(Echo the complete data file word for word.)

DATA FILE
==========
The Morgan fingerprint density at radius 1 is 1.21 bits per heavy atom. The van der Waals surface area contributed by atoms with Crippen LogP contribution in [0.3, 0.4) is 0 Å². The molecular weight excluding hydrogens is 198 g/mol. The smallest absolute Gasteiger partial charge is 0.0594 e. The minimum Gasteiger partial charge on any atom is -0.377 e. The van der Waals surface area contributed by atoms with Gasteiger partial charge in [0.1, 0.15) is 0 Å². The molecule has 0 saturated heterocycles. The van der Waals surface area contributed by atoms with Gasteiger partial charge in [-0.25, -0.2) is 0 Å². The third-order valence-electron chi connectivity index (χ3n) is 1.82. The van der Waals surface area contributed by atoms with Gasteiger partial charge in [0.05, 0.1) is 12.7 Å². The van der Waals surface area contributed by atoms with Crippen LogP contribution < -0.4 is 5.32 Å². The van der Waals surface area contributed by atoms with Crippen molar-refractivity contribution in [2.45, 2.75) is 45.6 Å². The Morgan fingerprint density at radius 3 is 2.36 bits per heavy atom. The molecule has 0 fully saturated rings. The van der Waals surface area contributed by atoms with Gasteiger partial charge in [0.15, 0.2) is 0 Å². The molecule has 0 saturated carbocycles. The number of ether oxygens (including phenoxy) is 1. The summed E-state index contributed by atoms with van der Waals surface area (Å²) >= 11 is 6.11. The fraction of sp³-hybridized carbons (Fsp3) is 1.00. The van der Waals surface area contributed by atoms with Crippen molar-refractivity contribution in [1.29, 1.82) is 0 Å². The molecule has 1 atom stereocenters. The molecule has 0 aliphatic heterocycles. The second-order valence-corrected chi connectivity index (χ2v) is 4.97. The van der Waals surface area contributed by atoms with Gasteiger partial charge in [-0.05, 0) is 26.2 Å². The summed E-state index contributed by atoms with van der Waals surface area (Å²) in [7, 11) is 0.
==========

The Morgan fingerprint density at radius 1 is 1.21 bits per heavy atom. The van der Waals surface area contributed by atoms with Crippen LogP contribution in [0.3, 0.4) is 0 Å². The molecular weight excluding hydrogens is 198 g/mol. The smallest absolute Gasteiger partial charge is 0.0594 e. The minimum Gasteiger partial charge on any atom is -0.377 e. The van der Waals surface area contributed by atoms with Gasteiger partial charge in [0.1, 0.15) is 0 Å². The molecule has 0 saturated heterocycles. The van der Waals surface area contributed by atoms with Gasteiger partial charge in [-0.25, -0.2) is 0 Å². The third-order valence-electron chi connectivity index (χ3n) is 1.82. The van der Waals surface area contributed by atoms with Gasteiger partial charge in [0.05, 0.1) is 12.7 Å². The van der Waals surface area contributed by atoms with Crippen LogP contribution < -0.4 is 5.32 Å². The van der Waals surface area contributed by atoms with Crippen molar-refractivity contribution in [2.45, 2.75) is 45.6 Å². The Morgan fingerprint density at radius 3 is 2.36 bits per heavy atom. The molecule has 0 fully saturated rings. The van der Waals surface area contributed by atoms with Gasteiger partial charge in [0.15, 0.2) is 0 Å². The molecule has 0 saturated carbocycles. The number of ether oxygens (including phenoxy) is 1. The summed E-state index contributed by atoms with van der Waals surface area (Å²) >= 11 is 6.11. The fraction of sp³-hybridized carbons (Fsp3) is 1.00. The van der Waals surface area contributed by atoms with Crippen molar-refractivity contribution in [1.29, 1.82) is 0 Å². The molecule has 1 atom stereocenters. The molecule has 0 aliphatic heterocycles. The second-order valence-corrected chi connectivity index (χ2v) is 4.97. The van der Waals surface area contributed by atoms with Gasteiger partial charge in [-0.05, 0) is 26.2 Å². The summed E-state index contributed by atoms with van der Waals surface area (Å²) in [7, 11) is 0.